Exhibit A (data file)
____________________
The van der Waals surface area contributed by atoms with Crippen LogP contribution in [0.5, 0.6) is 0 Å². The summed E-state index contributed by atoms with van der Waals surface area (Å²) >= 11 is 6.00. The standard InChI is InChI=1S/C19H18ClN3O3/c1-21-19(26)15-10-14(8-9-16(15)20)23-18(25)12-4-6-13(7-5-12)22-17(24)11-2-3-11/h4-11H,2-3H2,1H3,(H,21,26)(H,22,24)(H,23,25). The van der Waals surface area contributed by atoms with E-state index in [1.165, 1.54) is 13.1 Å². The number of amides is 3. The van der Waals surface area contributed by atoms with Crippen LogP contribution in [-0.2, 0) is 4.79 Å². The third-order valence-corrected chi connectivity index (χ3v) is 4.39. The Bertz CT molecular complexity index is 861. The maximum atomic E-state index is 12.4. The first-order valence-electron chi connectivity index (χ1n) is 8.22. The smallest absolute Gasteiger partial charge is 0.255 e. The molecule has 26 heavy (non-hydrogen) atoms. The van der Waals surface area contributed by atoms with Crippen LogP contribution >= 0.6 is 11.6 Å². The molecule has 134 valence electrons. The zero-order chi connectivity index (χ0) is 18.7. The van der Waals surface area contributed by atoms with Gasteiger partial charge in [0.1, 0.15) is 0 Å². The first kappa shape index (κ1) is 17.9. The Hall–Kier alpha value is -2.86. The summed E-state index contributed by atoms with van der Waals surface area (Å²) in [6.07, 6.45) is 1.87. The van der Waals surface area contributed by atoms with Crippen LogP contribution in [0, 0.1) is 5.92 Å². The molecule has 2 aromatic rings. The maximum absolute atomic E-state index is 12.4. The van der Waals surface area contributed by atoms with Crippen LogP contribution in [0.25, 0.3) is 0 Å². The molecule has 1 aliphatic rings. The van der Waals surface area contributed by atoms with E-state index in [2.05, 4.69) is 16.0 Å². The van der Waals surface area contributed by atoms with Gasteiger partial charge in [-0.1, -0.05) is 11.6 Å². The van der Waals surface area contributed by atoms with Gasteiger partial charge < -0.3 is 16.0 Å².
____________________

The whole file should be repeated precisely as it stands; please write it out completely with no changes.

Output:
The van der Waals surface area contributed by atoms with Crippen LogP contribution in [0.5, 0.6) is 0 Å². The summed E-state index contributed by atoms with van der Waals surface area (Å²) >= 11 is 6.00. The standard InChI is InChI=1S/C19H18ClN3O3/c1-21-19(26)15-10-14(8-9-16(15)20)23-18(25)12-4-6-13(7-5-12)22-17(24)11-2-3-11/h4-11H,2-3H2,1H3,(H,21,26)(H,22,24)(H,23,25). The van der Waals surface area contributed by atoms with E-state index in [1.165, 1.54) is 13.1 Å². The number of amides is 3. The van der Waals surface area contributed by atoms with Crippen LogP contribution in [-0.2, 0) is 4.79 Å². The third-order valence-corrected chi connectivity index (χ3v) is 4.39. The Bertz CT molecular complexity index is 861. The maximum atomic E-state index is 12.4. The first-order valence-electron chi connectivity index (χ1n) is 8.22. The smallest absolute Gasteiger partial charge is 0.255 e. The molecule has 26 heavy (non-hydrogen) atoms. The van der Waals surface area contributed by atoms with Crippen LogP contribution >= 0.6 is 11.6 Å². The molecule has 134 valence electrons. The zero-order chi connectivity index (χ0) is 18.7. The van der Waals surface area contributed by atoms with Gasteiger partial charge in [0.1, 0.15) is 0 Å². The first kappa shape index (κ1) is 17.9. The Hall–Kier alpha value is -2.86. The summed E-state index contributed by atoms with van der Waals surface area (Å²) in [6.07, 6.45) is 1.87. The van der Waals surface area contributed by atoms with Crippen LogP contribution in [0, 0.1) is 5.92 Å². The molecule has 2 aromatic rings. The maximum absolute atomic E-state index is 12.4. The van der Waals surface area contributed by atoms with Crippen LogP contribution in [0.25, 0.3) is 0 Å². The molecule has 1 aliphatic rings. The van der Waals surface area contributed by atoms with E-state index in [2.05, 4.69) is 16.0 Å². The van der Waals surface area contributed by atoms with Gasteiger partial charge in [-0.1, -0.05) is 11.6 Å². The van der Waals surface area contributed by atoms with Gasteiger partial charge < -0.3 is 16.0 Å².